San Luis Obispo, Calif.
Citizen pickers Mary and Justin seemed to enjoy harvesting Pinot Noir grapes in Salisbury's Avila Valley vineyards.
—When Salisbury Vineyards
issued a “Call to Arms” inviting unemployed Central Coast locals to harvest its 2011 vintage, owner John Salisbury
hoped to enlist a new source of vineyard labor and provide reasonably paid temporary jobs to those in need. Despite his best intentions and persistence, his social experiment did not pan out exactly as planned.
Fortunately, after what he termed “a lousy growing year” and a crop amounting to about 80% of normal, Salisbury wrapped up most of the harvest in his coastal Avila Valley and inland Paso Robles vineyards last weekend. Wines & Vines first reported Salisbury’s experiment
in September, when he had just started recruiting his “citizen picking crew.” At the time, he was surprised by the interest sparked by his column in The Avila Valley News
and optimistic that with training and supervision by his vineyard experts, the inexperienced newbies would be able to bring in crop.
This morning, he sent a summary of the season. “We had over 80 inquiries for the jobs. We had 40 come in and fill out a five-page application. We picked 22 to come in for an interview,” he said. Four did not show up.
“We took the 18 remaining and started picking on a Wednesday. That day cost us over $500 per ton, which is three times the normal (cost).” To Salisbury’s relief, “The next day, it picked up a little. I was becoming worried, because we were getting behind; the Pinot Noir was quickly getting ripe.”
On the third day, he brought in a veteran, documented crew. “They lapped the citizen crew,” he reported. “The fourth day was a Saturday, and four of the citizen crew didn’t call or show up. At the end of the day, we let another six go, because they just weren’t up to the job and hadn’t showed any improvement or desire to do so. It was obvious this was their first time in the field, or else the first job ever for the younger pickers,” some of whom had been “volunteered” by their parents.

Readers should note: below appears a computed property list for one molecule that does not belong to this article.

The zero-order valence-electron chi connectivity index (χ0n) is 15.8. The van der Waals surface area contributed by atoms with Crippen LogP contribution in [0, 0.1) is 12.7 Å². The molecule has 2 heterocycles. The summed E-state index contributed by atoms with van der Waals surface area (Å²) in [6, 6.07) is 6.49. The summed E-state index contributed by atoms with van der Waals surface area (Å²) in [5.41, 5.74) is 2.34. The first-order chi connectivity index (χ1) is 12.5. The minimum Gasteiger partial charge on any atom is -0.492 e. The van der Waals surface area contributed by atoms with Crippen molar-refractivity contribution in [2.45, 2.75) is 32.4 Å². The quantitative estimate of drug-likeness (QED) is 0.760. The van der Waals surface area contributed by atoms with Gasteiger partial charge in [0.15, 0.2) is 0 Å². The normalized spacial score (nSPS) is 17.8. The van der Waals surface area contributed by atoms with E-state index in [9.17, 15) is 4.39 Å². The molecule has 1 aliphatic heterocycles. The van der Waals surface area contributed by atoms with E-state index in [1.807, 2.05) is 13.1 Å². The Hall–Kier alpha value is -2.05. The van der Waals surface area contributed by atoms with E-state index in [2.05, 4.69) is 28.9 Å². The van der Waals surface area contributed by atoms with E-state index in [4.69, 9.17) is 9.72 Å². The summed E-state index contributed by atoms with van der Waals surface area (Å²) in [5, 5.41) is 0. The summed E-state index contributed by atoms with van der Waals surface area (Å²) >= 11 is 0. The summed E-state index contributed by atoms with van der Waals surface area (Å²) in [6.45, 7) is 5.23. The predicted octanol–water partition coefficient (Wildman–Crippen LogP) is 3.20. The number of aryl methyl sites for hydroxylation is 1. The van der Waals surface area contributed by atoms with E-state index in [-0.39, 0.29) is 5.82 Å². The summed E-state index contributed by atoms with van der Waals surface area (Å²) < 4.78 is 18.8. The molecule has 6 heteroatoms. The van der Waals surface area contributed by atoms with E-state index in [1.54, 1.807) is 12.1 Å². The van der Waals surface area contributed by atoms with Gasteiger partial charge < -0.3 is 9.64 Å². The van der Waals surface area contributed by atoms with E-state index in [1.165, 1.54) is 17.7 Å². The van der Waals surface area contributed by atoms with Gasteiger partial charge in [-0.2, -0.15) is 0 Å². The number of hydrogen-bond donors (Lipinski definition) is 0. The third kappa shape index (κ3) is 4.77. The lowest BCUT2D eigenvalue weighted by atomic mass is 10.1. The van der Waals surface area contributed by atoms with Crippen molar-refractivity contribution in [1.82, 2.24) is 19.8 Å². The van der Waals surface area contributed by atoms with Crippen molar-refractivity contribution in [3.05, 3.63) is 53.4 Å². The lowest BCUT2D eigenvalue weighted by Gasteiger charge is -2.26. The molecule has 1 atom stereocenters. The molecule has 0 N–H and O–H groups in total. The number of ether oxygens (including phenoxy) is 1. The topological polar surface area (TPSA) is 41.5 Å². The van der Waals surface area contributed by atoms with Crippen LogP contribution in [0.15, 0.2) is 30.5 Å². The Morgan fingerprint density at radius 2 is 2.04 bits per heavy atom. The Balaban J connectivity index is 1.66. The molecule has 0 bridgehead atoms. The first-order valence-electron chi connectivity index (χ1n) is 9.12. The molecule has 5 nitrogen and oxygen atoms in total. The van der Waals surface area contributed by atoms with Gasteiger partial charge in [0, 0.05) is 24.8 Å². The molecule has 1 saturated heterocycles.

With the original 40 applicants whittled down to eight, including one who could commit to only two weeks, Salisbury was left with his “Magnificent Seven:” a retired Lt. Col. Air Force chaplain, an unemployed waitress, a graphics designer, a young man enrolled at San Luis Obispo’s nonprofit Transitions-Mental Health Association and three youths at various stages of their college education.
The colonel as captain
Glenn Rogers, the retired Air Force officer, became the natural leader of this crew, according to Salisbury. Rogers told Wines & Vines
that he had heard about the program on the local news, was not working anywhere else, and needed funds to help finance upcoming cancer surgery for his wife. Although he’d performed physical labor before, at 65, “I’m trying to be active, and this certainly helped,” he said.
“Being the old guy, you kind of become the captain,” he acknowledged. If it weren’t for this opportunity, “These young guys could be sitting at home collecting welfare or unemployment. I took it as an opportunity to encourage them to work hard and not get discouraged.” The preacher applied a Biblical reference: “If a man will not work, neither should he eat.”